What do you think is the most serious misconception about the mine or that the media report wrongly about the conflict?

Pornthip: The company and state authorities think that we’re stubborn and having no reasons. They also accuse us of having someone masterminding us. We don’t care much. People who came to our villages now the truth.

Wichai: I think the problem occur is social problem because the mine and the villagers wanted to use the same area. Hundred of thousands of rai that have left in Wang Saphung are valuable virgin lands. The villagers have already cultivated other areas with rubber plantations. They have invaded the conservation area and use it for rubber plantation because recently rubber yielded high price. The villagers wanted more land for plating rubber trees. They offered last year that they want the mine to be closed and divide the land among themselves. During the discussion organized by the military this year, the villagers pushed forward the same offer, which is to stop the mine and establish an area as community forest will be taken care of by themselves.

In the past, the villagers invaded the conservation areas for cultivation without title deeds and divide the lands among themselves. Some of them have become prosperous due to the high price of rubber they cultivated on these lands. This is the heart of the problem.


What’s your strategy in cooperating with the villagers/company in solving the conflict?

Pornthip: We wish to sort this conflict out with them. The company is kind of arrogant. They think that we are less. We don’t have plan to talk with them. We used to join the talks held by the military but the talks went nowhere. I have no hope in talking with them.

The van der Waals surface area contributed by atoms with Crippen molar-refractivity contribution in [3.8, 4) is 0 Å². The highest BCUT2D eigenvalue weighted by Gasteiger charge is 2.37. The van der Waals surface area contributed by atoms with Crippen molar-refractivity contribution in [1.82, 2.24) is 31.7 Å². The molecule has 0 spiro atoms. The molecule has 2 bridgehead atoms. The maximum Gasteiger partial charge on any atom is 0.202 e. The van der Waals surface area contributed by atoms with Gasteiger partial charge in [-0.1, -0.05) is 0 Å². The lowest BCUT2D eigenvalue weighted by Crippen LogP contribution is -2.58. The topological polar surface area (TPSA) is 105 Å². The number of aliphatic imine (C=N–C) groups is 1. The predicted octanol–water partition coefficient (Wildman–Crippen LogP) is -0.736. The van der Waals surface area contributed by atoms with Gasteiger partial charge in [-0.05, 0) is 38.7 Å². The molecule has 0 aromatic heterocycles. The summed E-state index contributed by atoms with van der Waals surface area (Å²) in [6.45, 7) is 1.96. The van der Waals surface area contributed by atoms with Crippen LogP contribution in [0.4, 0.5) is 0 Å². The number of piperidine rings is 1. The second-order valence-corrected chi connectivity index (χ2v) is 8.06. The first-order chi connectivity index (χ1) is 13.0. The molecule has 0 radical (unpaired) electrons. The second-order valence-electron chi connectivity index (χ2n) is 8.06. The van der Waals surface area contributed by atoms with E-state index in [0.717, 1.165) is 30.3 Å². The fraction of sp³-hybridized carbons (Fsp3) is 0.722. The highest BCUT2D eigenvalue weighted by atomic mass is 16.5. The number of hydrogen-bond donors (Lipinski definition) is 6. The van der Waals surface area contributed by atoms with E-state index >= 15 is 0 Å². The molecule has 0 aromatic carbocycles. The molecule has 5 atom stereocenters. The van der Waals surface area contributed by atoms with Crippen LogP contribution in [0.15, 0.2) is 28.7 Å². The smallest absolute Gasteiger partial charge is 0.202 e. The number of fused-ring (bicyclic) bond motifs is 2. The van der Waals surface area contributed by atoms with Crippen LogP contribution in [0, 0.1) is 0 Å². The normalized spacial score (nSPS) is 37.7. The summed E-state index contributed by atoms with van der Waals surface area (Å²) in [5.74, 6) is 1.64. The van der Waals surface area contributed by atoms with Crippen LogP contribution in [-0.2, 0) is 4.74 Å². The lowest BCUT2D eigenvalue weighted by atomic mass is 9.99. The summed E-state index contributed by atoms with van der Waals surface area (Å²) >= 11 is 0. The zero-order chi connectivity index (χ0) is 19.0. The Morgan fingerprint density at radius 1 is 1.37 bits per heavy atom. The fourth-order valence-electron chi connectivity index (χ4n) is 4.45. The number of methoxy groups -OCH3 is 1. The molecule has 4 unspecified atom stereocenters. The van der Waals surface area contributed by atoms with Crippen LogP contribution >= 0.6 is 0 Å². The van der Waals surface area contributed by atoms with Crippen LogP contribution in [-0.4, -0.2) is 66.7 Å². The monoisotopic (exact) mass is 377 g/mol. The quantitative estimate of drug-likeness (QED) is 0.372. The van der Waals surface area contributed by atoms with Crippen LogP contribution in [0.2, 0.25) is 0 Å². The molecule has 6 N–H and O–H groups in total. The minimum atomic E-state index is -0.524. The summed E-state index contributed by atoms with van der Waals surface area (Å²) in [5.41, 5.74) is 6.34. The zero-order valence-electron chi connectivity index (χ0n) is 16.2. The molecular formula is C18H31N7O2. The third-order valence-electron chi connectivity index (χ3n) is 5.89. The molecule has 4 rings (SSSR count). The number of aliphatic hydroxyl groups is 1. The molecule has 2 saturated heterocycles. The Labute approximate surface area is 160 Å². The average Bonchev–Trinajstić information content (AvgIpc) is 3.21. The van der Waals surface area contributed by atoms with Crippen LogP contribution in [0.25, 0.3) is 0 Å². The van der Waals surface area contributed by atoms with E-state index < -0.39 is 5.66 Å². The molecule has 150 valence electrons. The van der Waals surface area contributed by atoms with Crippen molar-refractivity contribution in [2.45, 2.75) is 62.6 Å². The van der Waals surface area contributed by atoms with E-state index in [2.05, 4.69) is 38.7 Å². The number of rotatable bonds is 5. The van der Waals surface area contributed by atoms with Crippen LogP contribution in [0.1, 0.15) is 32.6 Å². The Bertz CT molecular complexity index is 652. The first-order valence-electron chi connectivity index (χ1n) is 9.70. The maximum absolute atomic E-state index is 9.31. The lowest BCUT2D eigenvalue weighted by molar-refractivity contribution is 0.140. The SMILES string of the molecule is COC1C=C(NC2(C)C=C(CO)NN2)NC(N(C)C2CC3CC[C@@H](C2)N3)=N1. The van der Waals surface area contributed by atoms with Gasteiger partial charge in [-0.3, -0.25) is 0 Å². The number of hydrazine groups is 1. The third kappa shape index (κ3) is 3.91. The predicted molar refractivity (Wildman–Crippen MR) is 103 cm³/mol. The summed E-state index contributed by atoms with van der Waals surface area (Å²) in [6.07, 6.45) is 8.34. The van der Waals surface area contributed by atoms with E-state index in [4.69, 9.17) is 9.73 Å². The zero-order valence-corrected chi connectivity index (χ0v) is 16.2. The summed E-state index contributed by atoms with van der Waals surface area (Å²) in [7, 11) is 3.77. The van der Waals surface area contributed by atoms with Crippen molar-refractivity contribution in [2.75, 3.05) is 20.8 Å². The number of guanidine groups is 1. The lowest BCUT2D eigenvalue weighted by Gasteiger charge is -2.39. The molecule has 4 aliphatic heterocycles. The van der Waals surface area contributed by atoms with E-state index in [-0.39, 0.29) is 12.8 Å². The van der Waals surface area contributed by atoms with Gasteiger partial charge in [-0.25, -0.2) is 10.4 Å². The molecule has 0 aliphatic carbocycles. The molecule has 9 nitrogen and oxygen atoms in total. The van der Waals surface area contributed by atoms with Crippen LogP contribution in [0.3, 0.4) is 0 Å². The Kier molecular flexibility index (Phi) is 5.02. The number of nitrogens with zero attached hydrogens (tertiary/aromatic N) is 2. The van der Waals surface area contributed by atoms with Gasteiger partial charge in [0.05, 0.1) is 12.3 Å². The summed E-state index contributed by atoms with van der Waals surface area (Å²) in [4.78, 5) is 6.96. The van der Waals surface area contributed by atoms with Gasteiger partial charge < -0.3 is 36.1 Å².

Wichai: We have been trying to discuss with them to find the solution to this peacefully. If they believe that the problem they face really comes from the mine then we need to help them. We need to explain to them that the mine can’t be close because we have already invested a big sum of money on it and there are also 4,000 people holding the shares of the company. Including, the ministry of finance. Therefore, we have to discuss and solve the problem with all parties.


What would you like to say to the KRBK/company?

Pornthip: You’ve said that you will withdraw the cases against the villagers, but you haven’t done that. You have said you’d withdraw cases against some of the villagers who are “ordinary” and not the “leaders,” or in short “obedient”. Why do you want to rupture our group? We’re all ordinary. No matter you try to break us, we’re strongly united. We’re human beings like you guys. I want them to be able to think that causing others trouble is a sin.

Wichai: I want them to be more reasonable and listen to the facts because the solution needs to be inclusive to all parties. I have been trying to explain to them, but they don’t want to engage in a dialogue.

In the past, there were some mistakes that the company has done as well. The company was not listening to the villagers in those years and did not deliver what it promised. This has destroyed the trust, which is much needed to solve the problem  

How would you like this conflict to resolved?

Pornthip: The best way is to permanently close the mine. Do not increase the number of the cyanide dam. We only hope for the only thing -- closing the mine permanently.

Wichai: I want the company and the villagers to coexist. The process to find solution needs to be participated by the villagers, public officer, and the mining company.

Read related news: Lesson from Loei ore mine: How Thai junta uses martial law to end conflict by silencing people